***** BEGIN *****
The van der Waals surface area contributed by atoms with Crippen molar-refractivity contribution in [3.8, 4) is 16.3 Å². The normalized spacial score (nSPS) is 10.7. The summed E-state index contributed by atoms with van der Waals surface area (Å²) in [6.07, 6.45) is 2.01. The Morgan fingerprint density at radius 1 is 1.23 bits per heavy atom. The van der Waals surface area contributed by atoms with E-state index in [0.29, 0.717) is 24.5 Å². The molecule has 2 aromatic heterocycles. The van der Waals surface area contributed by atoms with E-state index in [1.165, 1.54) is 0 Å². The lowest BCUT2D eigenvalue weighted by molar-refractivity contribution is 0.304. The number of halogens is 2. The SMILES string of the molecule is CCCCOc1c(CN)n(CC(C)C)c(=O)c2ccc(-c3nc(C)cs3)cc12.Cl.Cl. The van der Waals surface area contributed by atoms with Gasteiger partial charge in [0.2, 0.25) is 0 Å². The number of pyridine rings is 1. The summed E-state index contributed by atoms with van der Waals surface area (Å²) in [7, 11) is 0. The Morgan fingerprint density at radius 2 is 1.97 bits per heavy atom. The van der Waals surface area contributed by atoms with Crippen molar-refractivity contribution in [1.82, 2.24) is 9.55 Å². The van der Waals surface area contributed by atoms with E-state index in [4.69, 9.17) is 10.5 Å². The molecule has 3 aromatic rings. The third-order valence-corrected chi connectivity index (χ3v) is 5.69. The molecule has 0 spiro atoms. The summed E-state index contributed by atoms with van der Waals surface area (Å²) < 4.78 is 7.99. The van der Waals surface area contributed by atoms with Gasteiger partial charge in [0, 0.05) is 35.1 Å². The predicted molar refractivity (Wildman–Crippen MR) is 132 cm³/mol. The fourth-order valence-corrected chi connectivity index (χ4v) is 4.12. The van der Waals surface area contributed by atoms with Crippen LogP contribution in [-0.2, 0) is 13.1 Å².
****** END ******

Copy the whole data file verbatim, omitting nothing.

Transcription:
The van der Waals surface area contributed by atoms with Crippen molar-refractivity contribution in [3.8, 4) is 16.3 Å². The normalized spacial score (nSPS) is 10.7. The summed E-state index contributed by atoms with van der Waals surface area (Å²) in [6.07, 6.45) is 2.01. The Morgan fingerprint density at radius 1 is 1.23 bits per heavy atom. The van der Waals surface area contributed by atoms with E-state index in [0.29, 0.717) is 24.5 Å². The molecule has 2 aromatic heterocycles. The van der Waals surface area contributed by atoms with E-state index in [1.165, 1.54) is 0 Å². The lowest BCUT2D eigenvalue weighted by molar-refractivity contribution is 0.304. The number of halogens is 2. The SMILES string of the molecule is CCCCOc1c(CN)n(CC(C)C)c(=O)c2ccc(-c3nc(C)cs3)cc12.Cl.Cl. The van der Waals surface area contributed by atoms with Gasteiger partial charge in [0.2, 0.25) is 0 Å². The number of pyridine rings is 1. The summed E-state index contributed by atoms with van der Waals surface area (Å²) in [7, 11) is 0. The Morgan fingerprint density at radius 2 is 1.97 bits per heavy atom. The van der Waals surface area contributed by atoms with Crippen molar-refractivity contribution in [1.82, 2.24) is 9.55 Å². The van der Waals surface area contributed by atoms with E-state index in [4.69, 9.17) is 10.5 Å². The molecule has 3 aromatic rings. The third-order valence-corrected chi connectivity index (χ3v) is 5.69. The molecule has 0 spiro atoms. The summed E-state index contributed by atoms with van der Waals surface area (Å²) < 4.78 is 7.99. The van der Waals surface area contributed by atoms with Gasteiger partial charge in [0, 0.05) is 35.1 Å². The predicted molar refractivity (Wildman–Crippen MR) is 132 cm³/mol. The fourth-order valence-corrected chi connectivity index (χ4v) is 4.12. The van der Waals surface area contributed by atoms with Crippen LogP contribution in [-0.2, 0) is 13.1 Å².